Yoga is magical. Because of my practice, I’ve finally learned to fly.
I’ve taken a lot of leaps of faith in my life. There was the time when I moved to North Carolina without a job or a plan, just a trusting husband and a hopeful heart. Then there was the time when I left a challenging, exhilarating teaching job to pursue my writing full-time. But with all of my leaps of faith, I’d never really flown.
Yes, I’ve been in an airplane, many times, and I love the feeling of flying to a new destination. But I’m talking about really, truly, physically flying. No, I’m not crazy; I’m just falling crazy in love with my deepening yoga practice, and I’m learning how to defy gravity.
In preparation for my upcoming yoga teacher training this summer, I’ve deepened my practice both at home and in the studio. As part of my homework before the training begins, I was asked to attend a handful of different yoga classes. This is meant to give me a wide exposure to the many styles of yoga and of yoga instructors, and I am also taking it as an opportunity to push myself outside of my comfort zone.
Despite my best intentions, I can fall into comfortable routines as easily as I change into yoga pants at the end of a long day, and it’s rare that I seek challenge. I’ll face it when it comes, of course, but I usually inhabit a familiar world with familiar wants and needs. It’s safe, which is refreshing after my major soul leaps, but sometimes, that safety needs to be shaken a bit. Exploring the amazingly diverse yoga studios in my area is helping me do that.
The first time I felt myself flying, I was at my regular yoga studio in my regular yoga class. As often happens in the course of the flow, the instructor offered us the opportunity to experience Crow Pose. This pose requires you to support the weight of your body with only your hands, and I’m always too terrified of face planting to really commit to the pose. Sure, I’ll try it each week, but I don’t stick with it and I’m always relieved when my feet are back on the mat.
But last week, something shifted. Perhaps my practice is making me feel stronger, or perhaps I’m just learning to let go of my type-A perfectionist urges, but for whatever reason, I found myself balanced awkwardly on my palms, lifting both feet gingerly off the mat. Instead of the usual fear I felt when attempting the pose, joy rushed into my heart, and I had to fight back the urge to laugh. The smile plastered on my face was as bright as the sun as I finally let myself fly for the first time.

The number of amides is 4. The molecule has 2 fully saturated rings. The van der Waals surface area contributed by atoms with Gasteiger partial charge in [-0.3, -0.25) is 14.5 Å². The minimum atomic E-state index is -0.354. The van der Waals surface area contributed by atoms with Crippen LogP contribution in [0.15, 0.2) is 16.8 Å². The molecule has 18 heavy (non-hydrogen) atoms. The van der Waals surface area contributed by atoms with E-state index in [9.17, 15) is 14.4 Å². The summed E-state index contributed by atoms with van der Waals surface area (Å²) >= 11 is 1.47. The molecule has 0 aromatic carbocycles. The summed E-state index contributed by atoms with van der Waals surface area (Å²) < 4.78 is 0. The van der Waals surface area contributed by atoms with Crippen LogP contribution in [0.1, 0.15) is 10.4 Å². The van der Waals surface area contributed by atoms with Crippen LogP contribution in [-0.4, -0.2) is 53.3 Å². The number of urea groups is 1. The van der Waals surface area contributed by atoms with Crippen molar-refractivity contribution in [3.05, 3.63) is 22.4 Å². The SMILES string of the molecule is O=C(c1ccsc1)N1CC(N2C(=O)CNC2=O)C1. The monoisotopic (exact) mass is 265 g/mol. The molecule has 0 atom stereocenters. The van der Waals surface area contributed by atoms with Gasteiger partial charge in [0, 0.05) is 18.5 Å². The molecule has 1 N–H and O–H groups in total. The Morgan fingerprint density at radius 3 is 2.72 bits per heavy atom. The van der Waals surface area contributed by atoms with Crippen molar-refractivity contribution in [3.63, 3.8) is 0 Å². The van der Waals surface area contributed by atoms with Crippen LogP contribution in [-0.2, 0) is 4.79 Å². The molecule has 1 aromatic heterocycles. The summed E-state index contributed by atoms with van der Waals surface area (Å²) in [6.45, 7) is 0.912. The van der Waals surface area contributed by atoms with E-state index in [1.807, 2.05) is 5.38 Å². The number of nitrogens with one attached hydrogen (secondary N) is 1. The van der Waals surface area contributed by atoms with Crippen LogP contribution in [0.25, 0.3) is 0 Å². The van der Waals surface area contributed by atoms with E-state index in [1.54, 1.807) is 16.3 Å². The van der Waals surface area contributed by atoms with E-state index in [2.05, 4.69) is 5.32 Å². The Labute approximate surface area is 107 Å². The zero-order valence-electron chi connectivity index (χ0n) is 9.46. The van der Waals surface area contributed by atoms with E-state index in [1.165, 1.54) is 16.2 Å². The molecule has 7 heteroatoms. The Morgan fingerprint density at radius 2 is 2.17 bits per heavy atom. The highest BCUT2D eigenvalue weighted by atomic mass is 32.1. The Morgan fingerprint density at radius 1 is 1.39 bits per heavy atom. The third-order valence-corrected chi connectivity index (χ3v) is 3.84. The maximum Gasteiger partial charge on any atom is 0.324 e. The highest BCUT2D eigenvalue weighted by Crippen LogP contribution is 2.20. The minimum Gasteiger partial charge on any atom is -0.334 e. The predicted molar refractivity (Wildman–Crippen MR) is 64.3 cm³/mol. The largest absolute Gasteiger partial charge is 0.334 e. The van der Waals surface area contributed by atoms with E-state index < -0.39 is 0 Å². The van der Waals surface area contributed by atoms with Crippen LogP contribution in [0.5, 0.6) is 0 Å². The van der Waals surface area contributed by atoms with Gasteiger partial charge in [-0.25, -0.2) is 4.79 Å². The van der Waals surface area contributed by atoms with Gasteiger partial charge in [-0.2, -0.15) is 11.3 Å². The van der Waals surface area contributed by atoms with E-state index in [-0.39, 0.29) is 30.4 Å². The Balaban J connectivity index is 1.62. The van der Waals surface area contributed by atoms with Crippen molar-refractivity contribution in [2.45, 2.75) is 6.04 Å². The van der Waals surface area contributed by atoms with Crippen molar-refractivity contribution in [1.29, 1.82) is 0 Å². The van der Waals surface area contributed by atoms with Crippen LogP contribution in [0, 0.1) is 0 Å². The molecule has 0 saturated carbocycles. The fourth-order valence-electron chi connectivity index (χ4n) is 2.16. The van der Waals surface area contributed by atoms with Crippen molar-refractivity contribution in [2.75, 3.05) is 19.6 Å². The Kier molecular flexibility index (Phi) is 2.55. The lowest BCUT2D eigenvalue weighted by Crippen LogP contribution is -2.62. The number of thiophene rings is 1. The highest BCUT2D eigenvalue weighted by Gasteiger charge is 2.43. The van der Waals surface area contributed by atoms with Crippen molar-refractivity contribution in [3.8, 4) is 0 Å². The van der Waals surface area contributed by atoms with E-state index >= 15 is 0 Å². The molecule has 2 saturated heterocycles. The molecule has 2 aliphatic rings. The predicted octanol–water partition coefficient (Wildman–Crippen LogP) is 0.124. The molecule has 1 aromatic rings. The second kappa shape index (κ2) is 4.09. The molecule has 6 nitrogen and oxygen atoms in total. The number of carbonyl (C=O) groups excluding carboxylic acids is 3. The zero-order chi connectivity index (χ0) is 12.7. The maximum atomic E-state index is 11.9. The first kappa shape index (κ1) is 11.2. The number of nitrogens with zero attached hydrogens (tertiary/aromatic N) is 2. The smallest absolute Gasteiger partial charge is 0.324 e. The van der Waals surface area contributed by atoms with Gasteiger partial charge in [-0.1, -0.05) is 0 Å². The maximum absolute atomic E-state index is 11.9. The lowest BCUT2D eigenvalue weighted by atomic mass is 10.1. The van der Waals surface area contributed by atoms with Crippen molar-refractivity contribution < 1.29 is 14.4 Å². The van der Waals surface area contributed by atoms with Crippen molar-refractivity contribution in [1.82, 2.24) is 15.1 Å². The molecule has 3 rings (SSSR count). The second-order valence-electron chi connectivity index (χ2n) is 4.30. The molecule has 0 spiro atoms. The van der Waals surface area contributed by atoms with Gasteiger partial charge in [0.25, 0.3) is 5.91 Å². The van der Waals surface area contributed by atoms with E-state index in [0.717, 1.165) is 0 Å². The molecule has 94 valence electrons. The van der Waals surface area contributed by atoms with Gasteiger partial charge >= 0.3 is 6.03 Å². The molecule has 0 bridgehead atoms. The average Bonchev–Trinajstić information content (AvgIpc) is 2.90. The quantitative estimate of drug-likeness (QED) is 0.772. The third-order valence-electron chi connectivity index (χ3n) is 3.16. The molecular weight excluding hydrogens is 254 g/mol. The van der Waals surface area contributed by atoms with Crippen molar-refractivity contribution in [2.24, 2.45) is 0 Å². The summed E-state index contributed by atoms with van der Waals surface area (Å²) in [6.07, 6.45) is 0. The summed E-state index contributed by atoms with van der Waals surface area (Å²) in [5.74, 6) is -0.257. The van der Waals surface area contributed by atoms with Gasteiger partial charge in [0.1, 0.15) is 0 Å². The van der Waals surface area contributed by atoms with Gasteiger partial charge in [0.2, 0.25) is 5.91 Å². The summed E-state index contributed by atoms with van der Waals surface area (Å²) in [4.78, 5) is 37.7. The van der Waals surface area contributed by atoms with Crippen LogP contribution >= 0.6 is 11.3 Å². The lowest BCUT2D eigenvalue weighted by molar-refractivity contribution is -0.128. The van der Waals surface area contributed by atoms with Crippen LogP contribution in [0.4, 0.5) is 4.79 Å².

That feeling of joy stayed with me, seeping into my week and empowering me. In a burst of bravery, I decided that I would finally try out a local aerial yoga class at a studio I was vaguely familiar with. It had always sounded fun and exciting, but I hadn’t been ready to break out of the comfortable bubble of my vinyasa practice. Flying off the mat in Crow gave me the courage to try something new, with the added bonus that this experiment would add to my teacher training homework. Even if the class didn’t fit me, I reasoned, it would be a win-win.
Despite the studio receptionist’s assurance that the class usually had five or six people, I found myself the sole practitioner. Usually, that would make me nervous and self-conscious, but the aerial instructor was so warm and the silks were so strange that I didn’t have time to get nervous: I just dove in.
If you’ve never experienced the strange, slightly addictive experience of being safely cocooned by aerial silks, find a studio somewhere and hoist yourself into the air! The yoga silks were hung like swings, with both ends securely fastened to a beam across the ceiling, and one of the first pieces of the practice involved lifting ourselves into the dangling silks and getting a feel for this strange, beautiful, adult-sized swing.
Think back to the weightless, giddy sensation you felt as a child dangling upside-down from the monkey bars or pumping your legs to go higher and higher on the swings. That sense of joy and freedom is the closest thing I can think of to describe my first aerial yoga experience. For the second time in a week, I was flying, but this time, nothing connected me to the ground.
It was a heady, powerful hour. I worked hard (my abs haven’t been used like that in a long time, if ever), but I also laughed and flipped over and felt my heart open with tremendous joy. The most magical moment of the practice came when we were doing an airborne variation of tree pose.
Hovering there over the studio floor, bathed in the golden light from the skylight above, I think I truly understood the depth of the word, “Namaste”; we are all divine beings, and we all have the power to take flight. All it takes is a moment of risk, and a joyful practice.
How will you take flight?